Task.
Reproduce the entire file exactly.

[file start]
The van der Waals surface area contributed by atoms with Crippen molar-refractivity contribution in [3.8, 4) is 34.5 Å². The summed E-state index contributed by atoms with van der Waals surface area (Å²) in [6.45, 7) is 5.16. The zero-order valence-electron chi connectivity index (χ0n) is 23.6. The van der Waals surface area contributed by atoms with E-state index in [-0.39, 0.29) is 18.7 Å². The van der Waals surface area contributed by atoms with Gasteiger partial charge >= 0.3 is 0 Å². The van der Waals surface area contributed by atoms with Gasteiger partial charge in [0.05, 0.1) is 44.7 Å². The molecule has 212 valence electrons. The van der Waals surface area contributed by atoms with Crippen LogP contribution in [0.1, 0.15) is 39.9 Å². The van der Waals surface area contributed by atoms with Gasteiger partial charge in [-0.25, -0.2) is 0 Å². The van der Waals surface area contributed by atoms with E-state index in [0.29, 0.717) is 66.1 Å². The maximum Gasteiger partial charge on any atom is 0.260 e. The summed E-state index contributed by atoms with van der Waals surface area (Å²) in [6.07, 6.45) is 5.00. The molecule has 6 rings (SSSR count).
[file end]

The van der Waals surface area contributed by atoms with Crippen molar-refractivity contribution in [3.8, 4) is 34.5 Å². The summed E-state index contributed by atoms with van der Waals surface area (Å²) in [6.45, 7) is 5.16. The zero-order valence-electron chi connectivity index (χ0n) is 23.6. The van der Waals surface area contributed by atoms with E-state index in [-0.39, 0.29) is 18.7 Å². The van der Waals surface area contributed by atoms with Gasteiger partial charge >= 0.3 is 0 Å². The van der Waals surface area contributed by atoms with Gasteiger partial charge in [0.05, 0.1) is 44.7 Å². The molecule has 212 valence electrons. The van der Waals surface area contributed by atoms with Crippen LogP contribution in [0.1, 0.15) is 39.9 Å². The van der Waals surface area contributed by atoms with Gasteiger partial charge in [-0.25, -0.2) is 0 Å². The van der Waals surface area contributed by atoms with E-state index in [0.29, 0.717) is 66.1 Å². The maximum Gasteiger partial charge on any atom is 0.260 e. The summed E-state index contributed by atoms with van der Waals surface area (Å²) in [6.07, 6.45) is 5.00. The molecule has 6 rings (SSSR count).